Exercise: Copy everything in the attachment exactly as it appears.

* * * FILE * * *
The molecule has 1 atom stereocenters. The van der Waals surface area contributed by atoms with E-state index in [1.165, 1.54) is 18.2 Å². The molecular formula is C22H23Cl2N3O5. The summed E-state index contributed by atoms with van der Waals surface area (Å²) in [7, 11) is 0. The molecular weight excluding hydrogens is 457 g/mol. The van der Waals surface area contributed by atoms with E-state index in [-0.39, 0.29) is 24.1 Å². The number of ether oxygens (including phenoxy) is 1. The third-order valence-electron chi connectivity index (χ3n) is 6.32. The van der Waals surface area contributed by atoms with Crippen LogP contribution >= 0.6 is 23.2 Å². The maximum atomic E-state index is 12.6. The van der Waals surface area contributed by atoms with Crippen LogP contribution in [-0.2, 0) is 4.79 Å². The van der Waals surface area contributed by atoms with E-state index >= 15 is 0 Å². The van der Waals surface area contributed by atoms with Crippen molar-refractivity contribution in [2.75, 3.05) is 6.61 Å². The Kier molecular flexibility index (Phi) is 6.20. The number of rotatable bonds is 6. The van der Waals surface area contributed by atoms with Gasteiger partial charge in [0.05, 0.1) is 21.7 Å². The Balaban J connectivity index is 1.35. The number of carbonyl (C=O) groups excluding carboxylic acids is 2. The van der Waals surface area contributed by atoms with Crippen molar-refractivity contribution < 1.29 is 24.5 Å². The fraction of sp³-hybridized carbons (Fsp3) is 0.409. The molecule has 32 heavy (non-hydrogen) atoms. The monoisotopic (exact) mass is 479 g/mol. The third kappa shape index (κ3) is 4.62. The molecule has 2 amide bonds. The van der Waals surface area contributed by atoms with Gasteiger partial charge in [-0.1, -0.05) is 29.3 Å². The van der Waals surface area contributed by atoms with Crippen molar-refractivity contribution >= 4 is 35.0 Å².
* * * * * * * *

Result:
The molecule has 1 atom stereocenters. The van der Waals surface area contributed by atoms with E-state index in [1.165, 1.54) is 18.2 Å². The molecular formula is C22H23Cl2N3O5. The summed E-state index contributed by atoms with van der Waals surface area (Å²) in [7, 11) is 0. The molecular weight excluding hydrogens is 457 g/mol. The van der Waals surface area contributed by atoms with E-state index in [-0.39, 0.29) is 24.1 Å². The number of ether oxygens (including phenoxy) is 1. The third-order valence-electron chi connectivity index (χ3n) is 6.32. The van der Waals surface area contributed by atoms with Crippen LogP contribution >= 0.6 is 23.2 Å². The maximum atomic E-state index is 12.6. The van der Waals surface area contributed by atoms with Crippen LogP contribution in [-0.2, 0) is 4.79 Å². The van der Waals surface area contributed by atoms with E-state index >= 15 is 0 Å². The van der Waals surface area contributed by atoms with Crippen molar-refractivity contribution in [2.75, 3.05) is 6.61 Å². The Kier molecular flexibility index (Phi) is 6.20. The number of rotatable bonds is 6. The van der Waals surface area contributed by atoms with Gasteiger partial charge in [0.05, 0.1) is 21.7 Å². The Balaban J connectivity index is 1.35. The number of carbonyl (C=O) groups excluding carboxylic acids is 2. The van der Waals surface area contributed by atoms with Crippen molar-refractivity contribution < 1.29 is 24.5 Å². The fraction of sp³-hybridized carbons (Fsp3) is 0.409. The molecule has 32 heavy (non-hydrogen) atoms. The monoisotopic (exact) mass is 479 g/mol. The third kappa shape index (κ3) is 4.62. The molecule has 2 amide bonds. The van der Waals surface area contributed by atoms with Gasteiger partial charge in [-0.1, -0.05) is 29.3 Å². The van der Waals surface area contributed by atoms with Crippen molar-refractivity contribution >= 4 is 35.0 Å².